Nintendo’s highly anticipated hybrid console The Switch has finally arrived. Can Nintendo make up for the lackluster performance of the Wii U or will the Switch be an oddity only owned by the most hardcore of fans? Only time can tell, but I can give you my initial thoughts and impressions of the Nintendo Switch.
What is it?
Is it a home console? Is it a handheld? It’s both! (But there’s a good chance you’ll mostly use it as a handheld, more on that later). The console consists of a 720p 6.2″ LCD touch screen with 2 controllers attached to either side (this is the handheld mode) and an HDMI dock where the tablet can be inserted, which will seamlessly mirror what’s on the tablet and upscale the resolution to 1080p onto your TV (this is the home console mode). The side controllers are what Nintendo are calling “Joy-cons”, which of course means they are controllers with joysticks, very clever. The interesting thing about these controllers is that they can be detached from the side of the tablet and used as independent controllers, which is the only way you will be playing your games on the big screen. You can wield the controllers separately or you can insert them into a Joy-con Grip for a more classic controller feel. The tablet runs off of a custom NVIDIA Tegra processor with 32GB of internal memory, which can thankfully be expanded to up to 2TB using microSDHC or microSDXC cards. For more in depth specifics for the console and its hardware check out Nintendo’s official post here.
How Does it Feel?
Playing the console in it’s multiple modes is surprisingly comfortable. The joy-cons themselves are very slick and fit nicely in my average sized hands. I have heard of some people with larger hands having a harder time consistently hitting the buttons they want. When the joy-cons are attached into the tablet the consoles length is considerably large but the console itself does not weigh very much, less than pound, so it’s easy to hold onto. While the joy-con grip may look like a derpy dog if you look hard enough at it it’s also quite comfortable to play with as it plays just like many other console controllers. On the other hand, using a single joy-con as a controller is not a fantastic experience. I’m not sure if it was because I was playing Shovel Knight, a relatively difficult platformer, or what but there were many times I was smacking my thumbs together since the buttons and joystick are so close. Even my wife who has smaller hands was having the same problems I was.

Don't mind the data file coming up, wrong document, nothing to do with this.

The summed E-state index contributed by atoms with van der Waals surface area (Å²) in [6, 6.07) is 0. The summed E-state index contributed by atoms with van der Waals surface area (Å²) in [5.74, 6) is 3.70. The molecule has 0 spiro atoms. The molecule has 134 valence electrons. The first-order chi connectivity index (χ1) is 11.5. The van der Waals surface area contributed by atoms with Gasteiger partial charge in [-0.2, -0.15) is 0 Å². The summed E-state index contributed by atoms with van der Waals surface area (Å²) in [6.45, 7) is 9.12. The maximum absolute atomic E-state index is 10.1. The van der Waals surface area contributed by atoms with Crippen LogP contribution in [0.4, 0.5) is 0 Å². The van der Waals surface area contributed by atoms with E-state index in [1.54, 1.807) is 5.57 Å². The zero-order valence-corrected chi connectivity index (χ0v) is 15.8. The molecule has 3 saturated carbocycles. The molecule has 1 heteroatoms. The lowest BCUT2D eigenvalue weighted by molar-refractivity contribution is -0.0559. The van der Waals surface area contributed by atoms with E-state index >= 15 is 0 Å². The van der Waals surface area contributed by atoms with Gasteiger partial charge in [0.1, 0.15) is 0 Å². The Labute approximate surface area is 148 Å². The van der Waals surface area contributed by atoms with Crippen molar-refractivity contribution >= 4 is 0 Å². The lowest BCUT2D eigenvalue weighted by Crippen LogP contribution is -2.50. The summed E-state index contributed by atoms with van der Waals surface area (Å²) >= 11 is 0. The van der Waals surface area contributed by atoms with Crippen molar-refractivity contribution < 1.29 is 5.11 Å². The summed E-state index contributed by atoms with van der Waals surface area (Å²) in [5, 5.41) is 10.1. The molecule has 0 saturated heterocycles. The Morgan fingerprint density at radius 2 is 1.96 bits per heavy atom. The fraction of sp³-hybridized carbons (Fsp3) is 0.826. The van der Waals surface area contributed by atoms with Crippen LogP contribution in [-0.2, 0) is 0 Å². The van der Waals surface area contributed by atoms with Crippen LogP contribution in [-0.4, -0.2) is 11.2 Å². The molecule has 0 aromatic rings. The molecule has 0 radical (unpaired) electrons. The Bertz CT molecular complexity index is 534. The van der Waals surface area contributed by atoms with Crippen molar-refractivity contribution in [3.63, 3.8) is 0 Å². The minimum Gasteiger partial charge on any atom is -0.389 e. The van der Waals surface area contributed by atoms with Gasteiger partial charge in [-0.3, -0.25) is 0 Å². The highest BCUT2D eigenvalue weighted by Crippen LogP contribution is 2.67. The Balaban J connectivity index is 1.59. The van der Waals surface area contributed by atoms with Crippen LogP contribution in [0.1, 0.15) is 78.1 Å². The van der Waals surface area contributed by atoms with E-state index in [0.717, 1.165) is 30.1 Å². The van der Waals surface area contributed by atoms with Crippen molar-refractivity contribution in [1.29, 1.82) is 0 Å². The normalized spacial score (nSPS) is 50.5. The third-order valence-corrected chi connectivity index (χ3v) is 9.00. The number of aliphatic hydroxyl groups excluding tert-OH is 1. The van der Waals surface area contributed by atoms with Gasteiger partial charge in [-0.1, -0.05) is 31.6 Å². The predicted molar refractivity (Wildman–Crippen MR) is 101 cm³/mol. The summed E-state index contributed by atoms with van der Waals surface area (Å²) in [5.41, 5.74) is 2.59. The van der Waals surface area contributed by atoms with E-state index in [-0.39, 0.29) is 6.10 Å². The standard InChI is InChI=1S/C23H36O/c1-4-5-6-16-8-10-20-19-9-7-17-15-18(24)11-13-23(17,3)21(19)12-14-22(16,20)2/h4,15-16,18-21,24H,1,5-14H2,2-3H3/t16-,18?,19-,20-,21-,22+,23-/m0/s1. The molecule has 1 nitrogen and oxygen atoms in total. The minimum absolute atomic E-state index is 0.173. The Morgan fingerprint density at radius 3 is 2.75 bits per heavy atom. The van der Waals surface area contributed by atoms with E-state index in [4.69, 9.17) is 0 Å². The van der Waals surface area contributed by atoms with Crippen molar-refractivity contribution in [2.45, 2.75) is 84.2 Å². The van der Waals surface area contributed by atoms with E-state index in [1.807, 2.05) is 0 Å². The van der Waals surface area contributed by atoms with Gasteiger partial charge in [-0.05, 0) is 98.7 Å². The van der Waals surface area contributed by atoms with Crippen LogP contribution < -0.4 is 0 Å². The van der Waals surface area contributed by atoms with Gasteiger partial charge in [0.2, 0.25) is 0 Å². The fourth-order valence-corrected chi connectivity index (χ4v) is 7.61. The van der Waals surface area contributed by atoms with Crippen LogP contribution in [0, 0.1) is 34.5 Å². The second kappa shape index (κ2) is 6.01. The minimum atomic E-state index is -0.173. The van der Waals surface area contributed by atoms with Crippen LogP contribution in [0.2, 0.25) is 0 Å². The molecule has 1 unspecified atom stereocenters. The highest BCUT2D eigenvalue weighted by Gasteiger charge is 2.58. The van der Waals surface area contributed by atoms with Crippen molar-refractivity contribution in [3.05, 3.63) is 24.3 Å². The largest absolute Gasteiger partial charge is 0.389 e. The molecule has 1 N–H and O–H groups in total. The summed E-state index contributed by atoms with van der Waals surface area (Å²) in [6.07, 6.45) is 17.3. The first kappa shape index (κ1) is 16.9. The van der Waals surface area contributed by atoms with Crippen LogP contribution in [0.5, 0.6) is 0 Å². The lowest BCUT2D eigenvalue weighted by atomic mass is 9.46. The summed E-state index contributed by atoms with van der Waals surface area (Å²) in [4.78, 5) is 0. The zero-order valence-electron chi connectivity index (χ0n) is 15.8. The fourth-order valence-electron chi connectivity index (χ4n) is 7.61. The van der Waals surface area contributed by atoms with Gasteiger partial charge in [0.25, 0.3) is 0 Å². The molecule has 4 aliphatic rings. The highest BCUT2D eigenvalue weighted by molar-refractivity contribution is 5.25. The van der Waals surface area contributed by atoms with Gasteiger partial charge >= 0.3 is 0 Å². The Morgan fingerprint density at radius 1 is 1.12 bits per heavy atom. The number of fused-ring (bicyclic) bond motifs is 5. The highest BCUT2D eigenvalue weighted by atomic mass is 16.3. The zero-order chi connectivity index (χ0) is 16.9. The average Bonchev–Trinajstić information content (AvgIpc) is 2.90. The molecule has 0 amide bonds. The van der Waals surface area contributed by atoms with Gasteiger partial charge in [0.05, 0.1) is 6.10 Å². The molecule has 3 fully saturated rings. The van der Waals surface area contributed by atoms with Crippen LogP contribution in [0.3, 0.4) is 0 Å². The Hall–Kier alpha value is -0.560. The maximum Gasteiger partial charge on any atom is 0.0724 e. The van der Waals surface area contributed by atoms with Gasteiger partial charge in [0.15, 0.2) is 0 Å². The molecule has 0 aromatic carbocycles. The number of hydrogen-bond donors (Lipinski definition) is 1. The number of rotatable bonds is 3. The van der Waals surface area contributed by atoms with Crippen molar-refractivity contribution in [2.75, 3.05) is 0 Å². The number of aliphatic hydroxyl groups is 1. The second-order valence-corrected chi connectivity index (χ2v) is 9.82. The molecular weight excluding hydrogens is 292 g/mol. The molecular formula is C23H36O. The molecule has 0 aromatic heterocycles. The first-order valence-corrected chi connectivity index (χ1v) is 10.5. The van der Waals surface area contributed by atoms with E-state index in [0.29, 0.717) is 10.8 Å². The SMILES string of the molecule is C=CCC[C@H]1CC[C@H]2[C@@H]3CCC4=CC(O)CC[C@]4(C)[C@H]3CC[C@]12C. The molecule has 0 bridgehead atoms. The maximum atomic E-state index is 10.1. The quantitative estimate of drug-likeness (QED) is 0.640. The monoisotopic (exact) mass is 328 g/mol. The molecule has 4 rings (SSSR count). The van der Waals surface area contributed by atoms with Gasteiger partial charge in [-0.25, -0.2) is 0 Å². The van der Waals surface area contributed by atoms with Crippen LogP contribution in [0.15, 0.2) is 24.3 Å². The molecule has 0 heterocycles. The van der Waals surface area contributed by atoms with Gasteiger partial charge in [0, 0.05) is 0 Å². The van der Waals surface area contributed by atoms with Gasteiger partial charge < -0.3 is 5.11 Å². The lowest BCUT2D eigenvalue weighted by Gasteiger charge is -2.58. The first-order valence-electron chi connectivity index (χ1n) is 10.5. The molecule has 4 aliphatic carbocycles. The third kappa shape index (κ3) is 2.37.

How does it Play?
The handheld mode is where the console shines. The games that I have played have all run well while in handheld mode and there is nothing more satisfying than exploring Hyrule in Breath of the Wild while on a road trip or on break at work. I never would have thought I would appreciate the simple pleasure of being able to take my games from the big screen to bed with me in one movement. This feature alone makes the switch all worth it to me. However, there is a small problem with the handheld mode; the battery life. If you’re playing one of the switches more demanding games, such as The Legend of Zelda: Breath of the Wild, you will only get about 2 and a half hours of game play. This can be combated with the use of an external battery pack, the fine people over at The Verge have their picks for the best packs here.
Playing in TV mode is also an enjoyable time but I’ve really only played Breath of the Wild like this, which has some issues in this mode. The frame rate has a tendency to dip into the teens in areas with a large number of textures. This is most likely due to the increased resolution from the 720p of the tablet to 900p in TV mode, also those sweet sweet HD grass textures. This does not bode well for the console in the long run if a launch title is already taxing the console this hard.